Why Kris Letang Has All-Star Potential

WoooooSenior Writer IJuly 9, 2009

DETROIT - JUNE 12: Kris Letang #58 of the Pittsburgh Penguins celebrates following the Penguins victory over the Detroit Red Wings in Game Seven of the 2009 NHL Stanley Cup Finals at Joe Louis Arena on June 12, 2009 in Detroit, Michigan. (Photo by Bruce Bennett/Getty Images)

After the Pittsburgh Penguins parted ways with two of their most proficient defensive defensemen in Hal Gill and Rob Scuderi, it seems that the 2009-10 version of the Pens' blue line will have more of an eye toward the offensive side of playing defense.

Sergei Gonchar, who is without a doubt one of the top five offensive defenseman in the National Hockey League, has manned the point on the Penguins' power play since the 2005-06 season.

While the 35-year-old veteran still provides the best vision and the heaviest slap shot among the Pens' defensive corps, there's a relatively new face on the Pens' blue line that may not give Sarge a run for his money as a No. 1 defenseman, but will surely provide a more than adequate supplement to Gonchar's blue line prowess.

Twenty-two-year old Kristopher Letang will be entering his second full season as a member of the Pittsburgh Penguins.

In 2006-07, Letang suited up for just seven games with the big club (registering two goals) while he spent the majority of the season with Wilkes-Barre/Scranton of the American Hockey League.

Two seasons ago, Letang appeared in 63 games, racking up 17 points on six goals and 11 assists for the Pens.

During the Penguins' Stanley Cup Championship 2009 season, Letang became a full-time starter in the NHL for the first time at the age of 21.

He responded to the challenge by posting 33 points, scoring 10 goals, four on the power play, racking up 111 hits, and elevating his game at both ends of the ice.

However impressive his regular season numbers were, Letang once again silenced his critics in the Stanley Cup playoffs by leading all Penguins' defensemen with 54 shots on goal en route to posting four goals and nine assists for 13 points during the postseason.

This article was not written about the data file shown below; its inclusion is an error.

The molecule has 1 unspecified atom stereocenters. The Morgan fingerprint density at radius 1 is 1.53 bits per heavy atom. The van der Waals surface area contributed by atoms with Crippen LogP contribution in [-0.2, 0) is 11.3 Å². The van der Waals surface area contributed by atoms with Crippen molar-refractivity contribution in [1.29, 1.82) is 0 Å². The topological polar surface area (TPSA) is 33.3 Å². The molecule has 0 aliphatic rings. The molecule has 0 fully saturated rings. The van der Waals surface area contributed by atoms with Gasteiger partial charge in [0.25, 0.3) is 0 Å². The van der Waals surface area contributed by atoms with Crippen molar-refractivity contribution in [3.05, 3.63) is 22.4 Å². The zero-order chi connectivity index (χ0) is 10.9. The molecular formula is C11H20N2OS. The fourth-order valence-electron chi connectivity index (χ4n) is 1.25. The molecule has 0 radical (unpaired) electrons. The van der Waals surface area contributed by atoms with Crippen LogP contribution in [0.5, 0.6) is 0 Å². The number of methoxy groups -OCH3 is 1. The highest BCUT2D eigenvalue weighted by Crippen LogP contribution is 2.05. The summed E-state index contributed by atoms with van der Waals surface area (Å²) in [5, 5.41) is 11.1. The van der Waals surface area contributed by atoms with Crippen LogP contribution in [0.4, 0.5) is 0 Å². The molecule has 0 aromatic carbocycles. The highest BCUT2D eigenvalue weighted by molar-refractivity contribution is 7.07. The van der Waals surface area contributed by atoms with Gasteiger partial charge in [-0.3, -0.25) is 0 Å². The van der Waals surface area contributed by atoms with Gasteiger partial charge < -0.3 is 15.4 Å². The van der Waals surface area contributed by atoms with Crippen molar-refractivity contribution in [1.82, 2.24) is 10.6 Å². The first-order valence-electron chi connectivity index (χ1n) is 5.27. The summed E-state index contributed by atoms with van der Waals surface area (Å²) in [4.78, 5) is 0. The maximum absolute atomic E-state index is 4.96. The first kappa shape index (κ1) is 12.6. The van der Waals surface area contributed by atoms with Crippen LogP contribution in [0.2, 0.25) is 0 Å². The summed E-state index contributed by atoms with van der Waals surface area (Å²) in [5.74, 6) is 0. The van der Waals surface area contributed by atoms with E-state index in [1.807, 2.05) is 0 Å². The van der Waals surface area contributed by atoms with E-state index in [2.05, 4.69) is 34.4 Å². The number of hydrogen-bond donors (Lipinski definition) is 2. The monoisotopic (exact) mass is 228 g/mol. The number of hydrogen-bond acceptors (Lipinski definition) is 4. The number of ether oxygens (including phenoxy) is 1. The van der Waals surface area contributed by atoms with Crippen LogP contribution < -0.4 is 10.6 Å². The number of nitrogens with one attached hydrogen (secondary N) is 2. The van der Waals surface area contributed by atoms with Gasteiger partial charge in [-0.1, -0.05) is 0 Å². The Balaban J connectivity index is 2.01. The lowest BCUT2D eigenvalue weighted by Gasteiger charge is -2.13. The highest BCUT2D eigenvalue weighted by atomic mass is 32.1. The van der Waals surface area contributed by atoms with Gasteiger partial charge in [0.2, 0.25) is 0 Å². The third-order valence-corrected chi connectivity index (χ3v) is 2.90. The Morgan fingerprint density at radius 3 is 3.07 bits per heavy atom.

There is no doubt that Letang possesses both the tangible and intangible aspects of an All-Star caliber defenseman.

He is a better puck handler than Gonchar, plays a more physical style than Lidstrom, and is leaps and bounds better in his own zone than Mike Green could ever hope to be.

So what's holding him back?

Well, the most obvious answer seems to be: absolutely nothing.

Letang has certainly benefited from the opportunity to play and learn from one of the game's best offensive defenseman of the last decade in Sergei Gonchar.

He has undoubtedly gained a wealth of knowledge in the "heavy hitting" department from teammate Brooks Orpik.

Going to work and watching Evgeni Malkin and Sidney Crosby handle the puck every day would rub off a little on any normal human being, but for someone who already possesses NHL-caliber talent, the benefits are even greater.

While Letang is still young, and doesn't have the luxury of being a "big name" player, he certainly has the raw talent and the evident ability to learn quickly that should enable him to blossom into one of the best young two-way defensemen in the league.

While Letang may or may not be able to add the words "All Star" to his resume, he has already added the title "Stanley Cup Champion," something that most 22-year-old hockey players can only dream of accomplishing.

Tanger showed improvement in every major statistical category last season, but it was the things that don't show up on the stat sheet that were perhaps more impressive.

His poise with the puck and aggressiveness in all three zones have improved vastly since he first suited up for the Pens as a 20-year-old just three seasons ago.

Perhaps the one thing that Tanger seems a bit hesitant to improve upon is his willingness to shoot the puck.

The fact that he led all Penguins' defensemen in shots on goal during the 2009 playoffs is a promising sign that this will change.

There are many times that Letang has an open look at the net, particularly on the power play, but he opts to defer to either Gonchar, Crosby, or Malkin.

It's not that he doesn't have the ability to put those pucks in the back of the net, but rather, it seems he is just a bit too hesitant.

Once that changes, and it will, Letang should begin to put up very impressive numbers.

So, as the Penguins prepare to defend their Stanley Cup Championship, they will undoubtedly look to Kris Letang to play a bigger role in both the offensive and defensive successes of their team.

And judging by what we've seen from him so far...Tanger will be more than ready to meet the challenge.

Let's Go Pens.